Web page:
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The Bob Marley 'Bronx Jam Session' as recorded on this audio tape represents a pivotal day in the life of one of the world's most popular musical artists.
When Bob Marley visited songwriter Jimmy Norman at his New York City apartment in early 1968, his goal was to become an R&B performer. Not yet a star, the twenty-three year old Marley had just come under contract with pop music pioneer Johnny Nash. Norman, already a veteran Tin Pan Alley composer and R&B singer, was asked by Nash to work with the promising Jamaican artist on his trip to New York. The day began in apartment 6-H at 2119 Valentine Avenue in the Bronx with Marley and Norman sharing songs. Marley was a big fan of James Brown and wanted to learn as much from Norman as he could about R&B. In turn, Norman learned from Marley about Rock Steady, a style of music that would soon evolve into Reggae. During the day, the pair worked together on eight songs. Norman played an old upright piano. Marley played his guitar. There were various instruments, including part of a drum set, in the six-room apartment and they all were used from time to time throughout the day.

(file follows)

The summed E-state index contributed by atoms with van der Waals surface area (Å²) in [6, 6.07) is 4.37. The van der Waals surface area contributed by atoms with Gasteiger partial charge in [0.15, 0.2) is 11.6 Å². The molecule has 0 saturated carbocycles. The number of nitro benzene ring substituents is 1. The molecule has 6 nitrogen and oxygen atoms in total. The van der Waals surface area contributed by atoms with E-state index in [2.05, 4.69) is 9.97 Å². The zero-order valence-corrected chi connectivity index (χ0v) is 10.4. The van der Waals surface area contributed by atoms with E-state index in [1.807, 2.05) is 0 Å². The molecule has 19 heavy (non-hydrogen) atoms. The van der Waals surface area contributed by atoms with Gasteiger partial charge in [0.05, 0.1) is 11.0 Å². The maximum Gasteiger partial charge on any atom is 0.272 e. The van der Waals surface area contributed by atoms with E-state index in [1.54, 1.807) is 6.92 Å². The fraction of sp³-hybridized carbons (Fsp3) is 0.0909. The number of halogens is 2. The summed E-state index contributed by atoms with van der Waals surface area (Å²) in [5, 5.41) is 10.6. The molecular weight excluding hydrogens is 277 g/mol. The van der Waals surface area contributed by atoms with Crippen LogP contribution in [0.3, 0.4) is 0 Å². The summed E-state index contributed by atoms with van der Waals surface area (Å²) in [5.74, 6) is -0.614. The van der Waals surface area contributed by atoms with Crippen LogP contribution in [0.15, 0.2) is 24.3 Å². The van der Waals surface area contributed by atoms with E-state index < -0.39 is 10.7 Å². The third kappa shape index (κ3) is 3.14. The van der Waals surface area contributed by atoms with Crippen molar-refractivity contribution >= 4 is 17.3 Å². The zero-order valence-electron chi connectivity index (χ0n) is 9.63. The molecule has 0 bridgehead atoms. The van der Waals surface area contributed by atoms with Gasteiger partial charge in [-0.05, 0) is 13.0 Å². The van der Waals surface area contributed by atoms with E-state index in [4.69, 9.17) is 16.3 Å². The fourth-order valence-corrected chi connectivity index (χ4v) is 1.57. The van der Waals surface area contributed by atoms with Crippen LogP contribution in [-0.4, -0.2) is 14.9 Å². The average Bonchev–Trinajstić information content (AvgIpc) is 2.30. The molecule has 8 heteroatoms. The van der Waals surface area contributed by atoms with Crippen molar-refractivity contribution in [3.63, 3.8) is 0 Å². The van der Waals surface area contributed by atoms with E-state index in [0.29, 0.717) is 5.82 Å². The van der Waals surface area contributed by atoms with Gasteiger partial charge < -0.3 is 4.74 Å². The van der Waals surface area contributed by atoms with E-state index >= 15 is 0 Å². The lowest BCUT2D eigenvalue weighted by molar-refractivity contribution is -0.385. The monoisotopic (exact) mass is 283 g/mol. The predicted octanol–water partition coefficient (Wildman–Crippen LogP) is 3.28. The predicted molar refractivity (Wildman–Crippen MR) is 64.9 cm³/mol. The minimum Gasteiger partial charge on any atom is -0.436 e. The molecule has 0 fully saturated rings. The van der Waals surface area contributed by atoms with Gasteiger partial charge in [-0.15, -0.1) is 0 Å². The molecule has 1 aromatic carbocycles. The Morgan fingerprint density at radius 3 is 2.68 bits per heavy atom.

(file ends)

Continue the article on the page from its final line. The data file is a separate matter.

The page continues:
That night, after a long collaboration, Marley, his wife, Rita, Norman, his wife, Dorothy and his co-writer, Al Pyfrom recorded the songs on a cassette tape recorder. That original cassette is being offered for sale in this auction.
The jam session was such a success that Marley invited Norman to join him a week later in Jamaica to work with the Wailers on their first major record. Remarkably, all eight songs from the 'Bronx Jam Session' recording, several written by Norman and Pyfrom and several by Marley, would eventually be recorded for commercial release by Marley. When later issued in some form on Marley's albums, the songs were performed as Raggae and not R&B as originally intended.
This 'Bronx Jam Session' recording is a remarkable documentation of Marley's rapid musical evolution from traditional R&B to the newly minted 'Reggae' sound which ultimately made him an international star. Yet, this 'Bronx Jam' is virtually unknown in Marley lore. Outside of a select group of less than six people, the tape has never been heard and its existence has been previously unknown to collectors within the Marley community.